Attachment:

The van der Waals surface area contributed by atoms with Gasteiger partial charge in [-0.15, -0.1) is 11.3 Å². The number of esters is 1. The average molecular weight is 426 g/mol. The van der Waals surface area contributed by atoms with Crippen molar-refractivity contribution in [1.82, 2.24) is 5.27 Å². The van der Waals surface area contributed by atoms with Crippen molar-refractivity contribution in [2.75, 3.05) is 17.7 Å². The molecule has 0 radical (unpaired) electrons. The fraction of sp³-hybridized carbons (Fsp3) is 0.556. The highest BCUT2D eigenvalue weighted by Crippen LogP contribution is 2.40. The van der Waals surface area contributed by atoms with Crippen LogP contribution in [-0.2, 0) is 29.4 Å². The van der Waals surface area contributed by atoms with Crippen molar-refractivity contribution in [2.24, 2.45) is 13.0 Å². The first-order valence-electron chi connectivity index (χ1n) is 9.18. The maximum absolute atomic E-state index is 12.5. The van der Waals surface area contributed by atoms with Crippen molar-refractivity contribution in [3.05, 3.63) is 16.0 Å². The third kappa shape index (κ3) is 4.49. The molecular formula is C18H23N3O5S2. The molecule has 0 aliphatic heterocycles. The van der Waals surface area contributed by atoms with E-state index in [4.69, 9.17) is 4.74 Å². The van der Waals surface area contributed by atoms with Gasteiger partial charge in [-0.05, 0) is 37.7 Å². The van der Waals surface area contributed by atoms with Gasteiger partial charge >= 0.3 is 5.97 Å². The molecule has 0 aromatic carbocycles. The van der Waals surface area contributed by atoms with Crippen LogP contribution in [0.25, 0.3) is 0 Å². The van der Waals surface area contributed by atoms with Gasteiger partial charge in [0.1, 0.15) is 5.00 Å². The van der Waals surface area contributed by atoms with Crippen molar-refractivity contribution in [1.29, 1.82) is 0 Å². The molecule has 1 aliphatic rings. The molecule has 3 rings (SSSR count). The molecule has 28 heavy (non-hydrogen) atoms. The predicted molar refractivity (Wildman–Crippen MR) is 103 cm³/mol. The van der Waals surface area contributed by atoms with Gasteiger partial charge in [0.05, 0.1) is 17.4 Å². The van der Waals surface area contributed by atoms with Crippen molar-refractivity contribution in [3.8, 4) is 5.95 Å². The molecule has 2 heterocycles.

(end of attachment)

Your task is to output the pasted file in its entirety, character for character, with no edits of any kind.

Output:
The van der Waals surface area contributed by atoms with Gasteiger partial charge in [-0.15, -0.1) is 11.3 Å². The number of esters is 1. The average molecular weight is 426 g/mol. The van der Waals surface area contributed by atoms with Crippen molar-refractivity contribution in [1.82, 2.24) is 5.27 Å². The van der Waals surface area contributed by atoms with Crippen molar-refractivity contribution in [2.75, 3.05) is 17.7 Å². The molecule has 0 radical (unpaired) electrons. The fraction of sp³-hybridized carbons (Fsp3) is 0.556. The highest BCUT2D eigenvalue weighted by Crippen LogP contribution is 2.40. The van der Waals surface area contributed by atoms with Crippen LogP contribution in [-0.2, 0) is 29.4 Å². The van der Waals surface area contributed by atoms with Crippen molar-refractivity contribution in [2.24, 2.45) is 13.0 Å². The first-order valence-electron chi connectivity index (χ1n) is 9.18. The maximum absolute atomic E-state index is 12.5. The van der Waals surface area contributed by atoms with Crippen molar-refractivity contribution in [3.05, 3.63) is 16.0 Å². The third kappa shape index (κ3) is 4.49. The molecular formula is C18H23N3O5S2. The molecule has 0 aliphatic heterocycles. The van der Waals surface area contributed by atoms with E-state index in [4.69, 9.17) is 4.74 Å². The van der Waals surface area contributed by atoms with Gasteiger partial charge in [-0.05, 0) is 37.7 Å². The van der Waals surface area contributed by atoms with Gasteiger partial charge >= 0.3 is 5.97 Å². The molecule has 0 aromatic carbocycles. The van der Waals surface area contributed by atoms with Crippen LogP contribution in [0.25, 0.3) is 0 Å². The van der Waals surface area contributed by atoms with Gasteiger partial charge in [0.1, 0.15) is 5.00 Å². The van der Waals surface area contributed by atoms with Crippen molar-refractivity contribution in [1.29, 1.82) is 0 Å². The molecule has 1 aliphatic rings. The molecule has 3 rings (SSSR count). The molecule has 28 heavy (non-hydrogen) atoms. The predicted molar refractivity (Wildman–Crippen MR) is 103 cm³/mol. The van der Waals surface area contributed by atoms with Gasteiger partial charge in [0.05, 0.1) is 17.4 Å². The van der Waals surface area contributed by atoms with Crippen molar-refractivity contribution in [3.8, 4) is 5.95 Å². The molecule has 2 heterocycles.